Terminal Earth is a collection of original short stories that all feature the end of the world in some way, edited by Michael Stewart and Neil Thomas.
With 23 tales of the apocalypse, Terminal Earth offers a great deal of compelling tales from talented authors. Despite the common theme there are some very different styles present here many of which don't use any of the standard science fiction tropes. Presented here are 23 different ways human civilisation could perish from genetically engineered super-wheat, the death of the Sun and eerily topical Mass death of animals (as seen at the start of this year) amongst others.
If were to disregard the post-apocalypse scenario many of these tales would be considered more mainstream fiction. This works surprisingly well and I would even suggest that those people that are not scifi fans will enjoy this anthology.
Fields by Desmond Warzel
The human race has been wiped out by genetically engineered "super-wheat" and a group of survivors play the final ever world series. Narrated from the perspective of an african american homeless man with a melancholy, bittersweet style.
First at the Dump by Barry Pomeroy
Sometime in the future and the inhabitants of a small island eke out their meagre existence by digging up long buried food and artifacts of a civilisation long passed from what appears to be a landfill site. A discovery suggests that perhaps their island isn't the final resting place of humanity. Narrated from the first person perspective of the young gifted digger that find the ultimate treasure.
As the Sun Sets by Frank Rogers
What would you do with the last day of earth?, that's the question that is pondered by Two people watching the final ever sunset set. Short and sweet (like humanities lifespan) this story examines the futility of man.
Tattoo by David Turnbull
This short story takes the idea of the "living tattoo" that has seen life in the Twighlight Zone, tales from the Crypt and other stories and then takes the concept one step further. If you have ever had any doubts about getting a tattoo then this will make sure you never consider it ever again.
The God Complex by Neil John Buchanan
This is very much like the story in Star Trek: The motion picture, a probe is sent off into the remnants of the Big Bang in search of proof of the maker and returns with delusions of omnipotence. Only a woman with symbiotic armour stands between the god probe and assimilation of the human race.
Outstanding Matters by Neil Coghlan
If you have ever been a part of any community committee or association then you will really relate to this story. As the earth gets ready to meet it's destruction a neighborhood group tries to inject a air of normality to the end of days. This is a darkly amusing and yet also quite sad story which has been very well written.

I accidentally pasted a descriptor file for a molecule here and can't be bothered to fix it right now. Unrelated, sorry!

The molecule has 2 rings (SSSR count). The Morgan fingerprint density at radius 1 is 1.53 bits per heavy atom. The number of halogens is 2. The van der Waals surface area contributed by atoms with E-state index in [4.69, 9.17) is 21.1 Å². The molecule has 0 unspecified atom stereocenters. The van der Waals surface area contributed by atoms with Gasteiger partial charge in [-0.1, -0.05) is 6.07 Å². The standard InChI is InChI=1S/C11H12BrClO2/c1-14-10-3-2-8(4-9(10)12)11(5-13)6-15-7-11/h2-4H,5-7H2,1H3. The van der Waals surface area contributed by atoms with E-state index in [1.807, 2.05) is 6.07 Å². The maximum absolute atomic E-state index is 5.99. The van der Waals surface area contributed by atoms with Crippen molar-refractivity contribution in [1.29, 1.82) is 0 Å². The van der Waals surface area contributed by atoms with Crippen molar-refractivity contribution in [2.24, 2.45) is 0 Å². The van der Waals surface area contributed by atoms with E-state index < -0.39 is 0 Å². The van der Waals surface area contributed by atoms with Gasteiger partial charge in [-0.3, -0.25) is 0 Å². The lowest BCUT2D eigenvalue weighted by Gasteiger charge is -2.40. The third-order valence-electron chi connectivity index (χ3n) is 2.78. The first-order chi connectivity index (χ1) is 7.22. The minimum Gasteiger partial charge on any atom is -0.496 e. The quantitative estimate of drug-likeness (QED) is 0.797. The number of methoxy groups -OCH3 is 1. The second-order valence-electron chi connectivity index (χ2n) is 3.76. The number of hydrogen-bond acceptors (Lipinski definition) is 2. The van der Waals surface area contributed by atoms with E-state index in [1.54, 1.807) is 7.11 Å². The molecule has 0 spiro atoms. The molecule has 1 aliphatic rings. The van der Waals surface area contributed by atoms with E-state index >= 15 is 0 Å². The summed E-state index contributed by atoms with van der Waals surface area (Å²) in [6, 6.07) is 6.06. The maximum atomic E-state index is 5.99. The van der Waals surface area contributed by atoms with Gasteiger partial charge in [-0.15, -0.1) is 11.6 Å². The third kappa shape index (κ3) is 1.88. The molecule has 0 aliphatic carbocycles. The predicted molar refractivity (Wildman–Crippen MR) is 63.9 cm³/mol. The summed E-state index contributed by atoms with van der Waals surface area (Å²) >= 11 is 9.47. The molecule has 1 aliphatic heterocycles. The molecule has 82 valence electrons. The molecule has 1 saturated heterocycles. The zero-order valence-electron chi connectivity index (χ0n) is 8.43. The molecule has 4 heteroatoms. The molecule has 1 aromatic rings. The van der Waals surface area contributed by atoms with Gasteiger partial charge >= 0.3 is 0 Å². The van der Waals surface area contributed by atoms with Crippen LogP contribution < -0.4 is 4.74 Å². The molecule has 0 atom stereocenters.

Lucky Heather by Jonathan D. Harris
The very beginning of this short story sums up British sensibilities perfectly "But you can't leave!", "The world is going to end tommorrow...And it's Christmas!". That short sentence describes the illogical attitude that pervades humanity in the face of adversity. The plot follows the attempt to escape the impending apocalypse through the use of time travel (or at the very least astral projection), an interesting if a little strange) idea that is played out well by the author.
The Cooling Sun by Scott Davis
The Cooling Sun, as the name suggests describes the end of the earth as the heat from the sun dies out, causing the next Ice Age (and no intervention from Dennis Quaid or Roland Emmerich either). This short story shows how different people change when faced with extreme adversity, with examples of humanity at it's best and worst.
Jump by Andrew Hook
It's good to see the classic destruction scenario is here and present, the old planet destroying meteor as seen in many Hollywood movies get's the Terminal World treatment but with a very unusual solution (rather than send a bunch of Actor's up in a NASA shuttle to drill a hole and plant a nuclear bomb). What's really great about this little story is the way it deals with humanities predilection to accept any strange or outlandish solution in desperate situations.
The Tipping Point by Bill Schwarz